Wesener, Thomas, 2020, Ecotone shifts in southern Madagascar: first barcoding data and six new species of the endemic millipede genus Riotintobolus (Spirobolida, Pachybolidae), ZooKeys 953, pp. 1-29: 1
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1 ♂ holotype, ZFMK MYR9940, Madagascar, PN Andohahela, Tsimelahy, 24°57.296'S, 046°37.214'E, 135 m, spiny forest, coll. Wesener and Schütte, 24.v.2007.
Paratypes: 9 ♂, 12 ♀, ZFMK MYR941, same data as holotype; 1 ♂, ZFMK MYR9950, same data as holotype; 1 ♂ with damaged gonopods; ZFMK MYR9949, same data as holotype.
Other material examined.
3 ♂ and ♀, BLF 5239 (CASENT9032808), Madagascar, Toliara, Forêt de Mahavelo, Isantoria River, 24°45'30"S, 46°9'26"E, 110 m, 28.i-1.ii.2002, spiny forest/thicket, EH18 pitfall trap, coll. B. L. Fisher et al.; 1 ♂, 1 imm., MZUF Fi-10, Madagascar; Andohahela, 6-12.xii.1991, leg B. Randriamampionona.
Tsimelahy, after the type locality (Fig. 2View Figure 2), spiny forests next to the Tsimelahy River, Andohahela National Parc. Noun in apposition.
Riotintobolus tsimelahy sp. nov. shares the absence of a projecting epiproct on the telson only with R. anomalus , R. antafoky sp. nov., R. bovinus sp. nov., R. mangatsiaka sp. nov. and R. lavanono sp. nov. The posterior telopod featuring two slender, sharp projections is only shared with R. bovinus sp. nov., R. mangatsiaka sp. nov. and R. lavanono sp. nov. A posterior gonopod separated into three parts is only shared with R. mangatsiaka sp. nov. and R. lavanono sp. nov., whose habitus and gonopods look very similar to those of R. tsimelahy sp. nov. Both species differ in details of the tip of the posterior gonopod and in the colour of their antennae and legs, which are red in R. tsimelahy sp. nov. and dark grey in R. lavanono sp. nov. R. tsimelahy sp. nov. differs from R. mangatsiaka sp. nov. in the presence of two lateral processes on the posterior gonopod. All three species differ by >11% uncorrected p-distance in the COI barcoding gene.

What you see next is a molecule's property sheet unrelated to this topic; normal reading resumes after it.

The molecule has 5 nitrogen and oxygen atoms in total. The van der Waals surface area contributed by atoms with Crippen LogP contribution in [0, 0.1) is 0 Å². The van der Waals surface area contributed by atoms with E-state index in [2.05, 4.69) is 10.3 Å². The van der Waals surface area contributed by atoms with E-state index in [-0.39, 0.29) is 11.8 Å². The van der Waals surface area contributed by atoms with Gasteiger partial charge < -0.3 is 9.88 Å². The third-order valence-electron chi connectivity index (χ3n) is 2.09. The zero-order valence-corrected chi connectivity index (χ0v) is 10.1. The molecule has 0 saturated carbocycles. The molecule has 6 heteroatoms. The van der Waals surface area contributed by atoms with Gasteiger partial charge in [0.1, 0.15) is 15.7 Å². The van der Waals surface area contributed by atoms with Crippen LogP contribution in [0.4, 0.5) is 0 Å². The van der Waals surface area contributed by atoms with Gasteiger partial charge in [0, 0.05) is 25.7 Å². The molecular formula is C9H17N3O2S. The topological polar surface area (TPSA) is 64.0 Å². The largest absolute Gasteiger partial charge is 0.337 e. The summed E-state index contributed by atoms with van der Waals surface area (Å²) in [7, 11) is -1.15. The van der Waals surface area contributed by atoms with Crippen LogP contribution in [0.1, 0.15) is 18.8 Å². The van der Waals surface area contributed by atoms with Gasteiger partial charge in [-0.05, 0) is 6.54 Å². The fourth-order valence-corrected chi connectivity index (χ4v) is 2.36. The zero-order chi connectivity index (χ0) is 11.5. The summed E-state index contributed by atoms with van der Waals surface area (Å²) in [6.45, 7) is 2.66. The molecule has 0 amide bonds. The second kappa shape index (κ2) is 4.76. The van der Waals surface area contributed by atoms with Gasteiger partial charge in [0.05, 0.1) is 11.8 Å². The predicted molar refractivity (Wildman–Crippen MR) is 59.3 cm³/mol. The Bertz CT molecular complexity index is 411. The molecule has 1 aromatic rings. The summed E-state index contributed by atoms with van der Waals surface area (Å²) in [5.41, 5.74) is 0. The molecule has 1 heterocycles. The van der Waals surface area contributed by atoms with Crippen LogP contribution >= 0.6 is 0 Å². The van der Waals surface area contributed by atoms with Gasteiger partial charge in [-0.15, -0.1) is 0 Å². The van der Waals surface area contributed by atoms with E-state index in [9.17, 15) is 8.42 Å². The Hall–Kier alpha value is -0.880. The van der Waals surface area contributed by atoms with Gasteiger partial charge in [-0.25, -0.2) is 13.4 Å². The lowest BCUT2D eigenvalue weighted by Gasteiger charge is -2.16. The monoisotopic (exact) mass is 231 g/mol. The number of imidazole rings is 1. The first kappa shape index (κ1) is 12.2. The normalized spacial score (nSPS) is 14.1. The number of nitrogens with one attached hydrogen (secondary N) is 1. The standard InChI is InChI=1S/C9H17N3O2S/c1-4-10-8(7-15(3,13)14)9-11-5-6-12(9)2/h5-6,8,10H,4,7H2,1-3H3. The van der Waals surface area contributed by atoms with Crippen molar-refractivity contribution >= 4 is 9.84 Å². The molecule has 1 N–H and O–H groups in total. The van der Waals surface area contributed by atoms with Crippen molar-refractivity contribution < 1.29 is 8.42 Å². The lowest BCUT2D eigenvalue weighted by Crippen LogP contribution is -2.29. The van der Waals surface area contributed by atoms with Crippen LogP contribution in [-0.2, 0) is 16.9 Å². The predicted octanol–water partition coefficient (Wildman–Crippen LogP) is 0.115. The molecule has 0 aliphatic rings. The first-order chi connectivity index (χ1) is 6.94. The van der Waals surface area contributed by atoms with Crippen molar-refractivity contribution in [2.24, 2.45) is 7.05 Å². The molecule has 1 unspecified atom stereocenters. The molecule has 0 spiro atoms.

Measurements: Telson not included in counts of segments. Male holotype with 50+0 segments, ca. 44 mm long, 4.3 mm wide. Largest females of type series with 49 or 50+0 segments, up to 50 mm long, 5.3 mm wide.
Colour (in living specimens): Body rings grey, appendages red. Head, paraprocts and posterior margins of body segments darker grey to black. Ozopore openings highlighted by black spot (Fig. 3A, CView Figure 3).
Head: each eye with 30-35 ommatidia in six rows. Incisura lateralis open (Fig. 3AView Figure 3). Labrum with standard three irregular teeth and a single row of 10-12 stout marginal setae. Clypeus with two setiferous foveolae on each side (Fig. 3BView Figure 3). Antennae long, protruding back to segment 5. Length of antennomeres: 1<2>3=4=5=6. Second antennomere slenderer but twice as long as first. Terminal antennomere with four large sensory cones located together inside a membranous area.
Gnathochilarium: lamellae linguales each with two standard setae located behind one another. Stipites each with three apical setae. Palpi of similar size. Endochilarium not dissected.
Mandible not dissected.
Collum: smooth, laterally not protruding as far as ring 2 (Fig. 3AView Figure 3).
Body rings: ozopores starting at segment 6, marked by a black spot. Located on suture between meso- and metazonite. Rings with smooth, but irregular coriaceous surface, ventrally on metazona with transverse ridges.